International Transfers

Introduction

The amount of personal data that flows around the world is staggering and is only going to increase. According to a report by McKinsey Global Institute, “The amount of cross-border bandwidth that is used has grown 45 times larger since 2005It is projected to increase by an additional nine times over the next five years as flows of information, searches, communication, video, transactions, and intracompany traffic continue to surge. Virtually every type of cross-border transaction now has a digital component.”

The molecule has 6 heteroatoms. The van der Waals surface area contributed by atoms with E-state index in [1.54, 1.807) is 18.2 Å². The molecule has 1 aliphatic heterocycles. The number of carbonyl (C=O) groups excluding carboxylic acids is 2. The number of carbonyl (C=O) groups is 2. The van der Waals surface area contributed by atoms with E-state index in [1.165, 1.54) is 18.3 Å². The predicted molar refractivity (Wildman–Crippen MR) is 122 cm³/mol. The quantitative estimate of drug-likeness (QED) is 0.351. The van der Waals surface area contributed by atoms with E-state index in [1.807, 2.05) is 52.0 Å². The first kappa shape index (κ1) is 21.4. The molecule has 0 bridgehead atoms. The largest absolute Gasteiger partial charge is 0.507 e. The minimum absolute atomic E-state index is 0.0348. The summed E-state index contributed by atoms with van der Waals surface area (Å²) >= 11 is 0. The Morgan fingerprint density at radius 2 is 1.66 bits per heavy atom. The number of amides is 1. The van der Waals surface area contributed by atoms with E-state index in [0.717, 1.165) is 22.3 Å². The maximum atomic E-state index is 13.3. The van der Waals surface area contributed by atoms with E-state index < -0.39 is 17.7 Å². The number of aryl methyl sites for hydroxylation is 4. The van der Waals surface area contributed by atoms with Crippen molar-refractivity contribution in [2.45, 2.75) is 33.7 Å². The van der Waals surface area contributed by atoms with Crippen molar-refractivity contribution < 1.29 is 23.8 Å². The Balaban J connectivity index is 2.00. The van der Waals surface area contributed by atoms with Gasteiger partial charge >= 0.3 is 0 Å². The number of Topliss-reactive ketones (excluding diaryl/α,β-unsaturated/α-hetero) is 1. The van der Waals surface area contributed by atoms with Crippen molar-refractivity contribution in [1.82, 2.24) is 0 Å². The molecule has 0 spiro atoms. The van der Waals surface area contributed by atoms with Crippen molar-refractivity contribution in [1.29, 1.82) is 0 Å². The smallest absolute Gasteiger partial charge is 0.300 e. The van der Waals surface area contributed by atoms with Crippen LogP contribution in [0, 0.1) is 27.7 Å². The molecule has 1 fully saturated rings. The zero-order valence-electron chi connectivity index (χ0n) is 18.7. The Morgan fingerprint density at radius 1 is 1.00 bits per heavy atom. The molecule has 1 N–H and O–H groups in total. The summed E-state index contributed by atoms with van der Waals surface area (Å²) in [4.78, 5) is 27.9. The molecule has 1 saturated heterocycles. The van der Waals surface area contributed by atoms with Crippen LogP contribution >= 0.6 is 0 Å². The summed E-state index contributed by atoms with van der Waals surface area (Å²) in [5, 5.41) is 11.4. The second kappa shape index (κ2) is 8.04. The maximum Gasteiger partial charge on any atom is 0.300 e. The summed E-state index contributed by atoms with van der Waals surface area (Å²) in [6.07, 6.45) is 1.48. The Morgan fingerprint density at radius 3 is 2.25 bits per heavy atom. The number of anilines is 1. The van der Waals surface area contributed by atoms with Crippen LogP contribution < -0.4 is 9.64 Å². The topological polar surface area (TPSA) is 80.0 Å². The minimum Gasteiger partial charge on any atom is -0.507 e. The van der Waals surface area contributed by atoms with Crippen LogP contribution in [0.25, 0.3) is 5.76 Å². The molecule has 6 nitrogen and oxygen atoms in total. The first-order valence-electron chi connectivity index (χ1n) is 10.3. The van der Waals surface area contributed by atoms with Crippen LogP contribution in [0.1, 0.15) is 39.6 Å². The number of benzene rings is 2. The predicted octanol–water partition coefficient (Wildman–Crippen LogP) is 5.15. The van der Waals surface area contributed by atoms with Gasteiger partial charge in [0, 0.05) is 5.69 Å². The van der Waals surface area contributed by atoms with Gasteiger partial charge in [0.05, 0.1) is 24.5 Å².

Naturally governments, industry bodies and regulators want to ensure that companies remain within the law and because this huge surge in data traffic increases the risk of an incident happening to the data, and potentially a crime following this incident. Conversely companies and other organisations, want to reduce costs and red tape and move data to wherever it is cheapest and easiest to process and store.

The stated aim of the European Data Protection Board (EDPB) when considering the GDPR was to create the world’s largest single digital market with over 500 million users, i.e. the EU, and to have one standard regulation across the market, i.e. the GDPR.

What does the GDPR say about international transfers?